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Author Topic: brussel sprout  (Read 315 times)

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rowlandwells

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brussel sprout
« on: November 13, 2017, 20:44 »
 I was looking for a good Brussel sprout to grow for next season so went for two varieties Brigitte and half tall don't know if I've made the rite choice

went for Bridgette F1 as its said to crop around October till the end of December and half tall as it has a dwarf habit and matures very early

has anyone been growing those two varieties and how did they crop also would you recommend them or should I go for an alternative variety we usually end up getting an infestation of aphids on our sprouts so I've bought some fine mesh to overcome that any advise would be appreciated


lettice

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Re: brussel sprout
« Reply #1 on: November 14, 2017, 08:43 »
I've grown two varieties now for a good decade.
Groninger. Can sow right up to May, harvest from late October to February. Each plant produces heavy yields of medium to large sprouts over a long period as have a long sowing period from Feb to May.
Crispus F1. These also crop well, are medium sprouts. You get an earlier crop from late September to late December. They do pop in January, so you need to pick them by end December.

Only problems I find with Brussels Sprouts are the cabbage white, but I have use my cabbage white dummies for the last few years and not had any problems.

I've tried a few other sprouts over the years along with my favourites above, but all have been disappointing.
Found Evesham to be be a good tasting sprout, but were small plants, so not the greatest yield.
Camelot were a complete failure and produced more tops than sprouts and were not very tight sprouts as if they all blew on growing.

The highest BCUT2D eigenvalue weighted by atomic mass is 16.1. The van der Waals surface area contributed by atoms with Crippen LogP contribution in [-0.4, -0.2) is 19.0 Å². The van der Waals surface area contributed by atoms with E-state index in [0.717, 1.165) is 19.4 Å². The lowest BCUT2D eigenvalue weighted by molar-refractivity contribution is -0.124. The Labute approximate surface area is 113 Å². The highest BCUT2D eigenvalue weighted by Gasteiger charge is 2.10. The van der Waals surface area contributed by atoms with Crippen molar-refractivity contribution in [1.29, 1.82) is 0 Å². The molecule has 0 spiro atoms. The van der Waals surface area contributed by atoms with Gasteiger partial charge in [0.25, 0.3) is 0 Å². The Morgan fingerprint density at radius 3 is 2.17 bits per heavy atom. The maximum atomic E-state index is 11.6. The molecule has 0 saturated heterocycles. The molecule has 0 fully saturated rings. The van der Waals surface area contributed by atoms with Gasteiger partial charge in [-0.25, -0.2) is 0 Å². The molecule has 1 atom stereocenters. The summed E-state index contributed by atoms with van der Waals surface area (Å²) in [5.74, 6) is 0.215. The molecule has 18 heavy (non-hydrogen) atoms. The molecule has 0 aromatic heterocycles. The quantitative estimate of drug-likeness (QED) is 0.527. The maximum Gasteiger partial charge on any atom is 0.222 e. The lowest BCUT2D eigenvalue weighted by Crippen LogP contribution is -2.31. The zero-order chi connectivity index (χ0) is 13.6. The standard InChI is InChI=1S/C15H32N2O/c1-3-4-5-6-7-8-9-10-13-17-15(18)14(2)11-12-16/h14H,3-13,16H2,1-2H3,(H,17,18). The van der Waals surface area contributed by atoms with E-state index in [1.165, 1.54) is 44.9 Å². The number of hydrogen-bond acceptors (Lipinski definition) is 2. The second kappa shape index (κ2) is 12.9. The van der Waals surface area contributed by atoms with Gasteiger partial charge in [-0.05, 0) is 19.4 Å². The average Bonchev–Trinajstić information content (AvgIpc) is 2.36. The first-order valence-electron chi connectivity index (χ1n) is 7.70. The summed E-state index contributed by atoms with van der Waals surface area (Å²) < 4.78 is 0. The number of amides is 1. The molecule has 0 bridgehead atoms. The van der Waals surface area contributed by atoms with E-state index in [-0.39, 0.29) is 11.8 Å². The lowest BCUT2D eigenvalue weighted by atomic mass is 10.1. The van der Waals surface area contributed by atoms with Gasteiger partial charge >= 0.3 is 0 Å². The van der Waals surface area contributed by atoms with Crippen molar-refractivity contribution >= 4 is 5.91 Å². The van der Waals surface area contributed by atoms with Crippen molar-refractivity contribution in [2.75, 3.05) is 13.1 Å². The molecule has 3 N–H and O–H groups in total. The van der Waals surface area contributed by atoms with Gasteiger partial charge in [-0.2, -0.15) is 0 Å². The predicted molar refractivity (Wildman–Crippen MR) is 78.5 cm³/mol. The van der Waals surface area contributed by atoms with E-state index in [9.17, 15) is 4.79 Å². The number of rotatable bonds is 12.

The worst I tried were Windsor, they produced very small yield per plant and small to medium sprouts on small plants and were over sweet.

Goosegirl

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Re: brussel sprout
« Reply #2 on: November 14, 2017, 11:19 »
I've never heard of cabbage white dummies. You seem to find they work so would you mind letting me know where can I get some from.
"Love is the only force capable of transforming an enemy into a friend." Martin Luther King.

lettice

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Re: brussel sprout
« Reply #3 on: November 14, 2017, 11:39 »
I've never heard of cabbage white dummies. You seem to find they work so would you mind letting me know where can I get some from.

I'm using what was discussed a few years back and tried with great success on here.
Like I said then I was sceptical, but it works. 
http://chat.allotment-garden.org/index.php?topic=114611.0

snowdrops

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Re: brussel sprout
« Reply #4 on: November 14, 2017, 22:41 »
Sound# interesting, now for the whitefly 👿

lettice

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Re: brussel sprout
« Reply #5 on: November 15, 2017, 07:59 »
Small pots of Marigolds around your plot, keeps the whitefly away.

Mr Dog

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Re: brussel sprout
« Reply #6 on: November 15, 2017, 08:42 »
Small pots of Marigolds around your plot, keeps the whitefly away.

Don't think the whitefly on my plot know that  :nowink:

al78

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Re: brussel sprout
« Reply #7 on: November 15, 2017, 15:16 »
Small pots of Marigolds around your plot, keeps the whitefly away.

You would likely need more than a few small pots. With companion planting used as a pest deterrent, you need enough of the plant to mask the smell of the crop, or to attract predators of the pests i.e. you'd need to surround the bed with it.

lettice

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Re: brussel sprout
« Reply #8 on: November 16, 2017, 09:22 »
You would likely need more than a few small pots. With companion planting used as a pest deterrent, you need enough of the plant to mask the smell of the crop, or to attract predators of the pests i.e. you'd need to surround the bed with it.

Just have one small 5 inch pot each end of my Brussels sprout plots.
Do have about another ten pots around the plot in similar sized plots and a few large tubfulls on the patio.
I learnt this about thirty years ago from my local allotment and noticed a lot plots had marigold pots around their plots and they told me its to deter whitefly.
Good thing about marigold is its so easy grow and save the seeds and they flower from early to late season with regular dead heading. I assume it is the scent, as it is very powerful when you walk by.
It certainly has worked for me, as do not get any whitefly attacks on my sprouts or any other brassica.
Also, the bees love it too.



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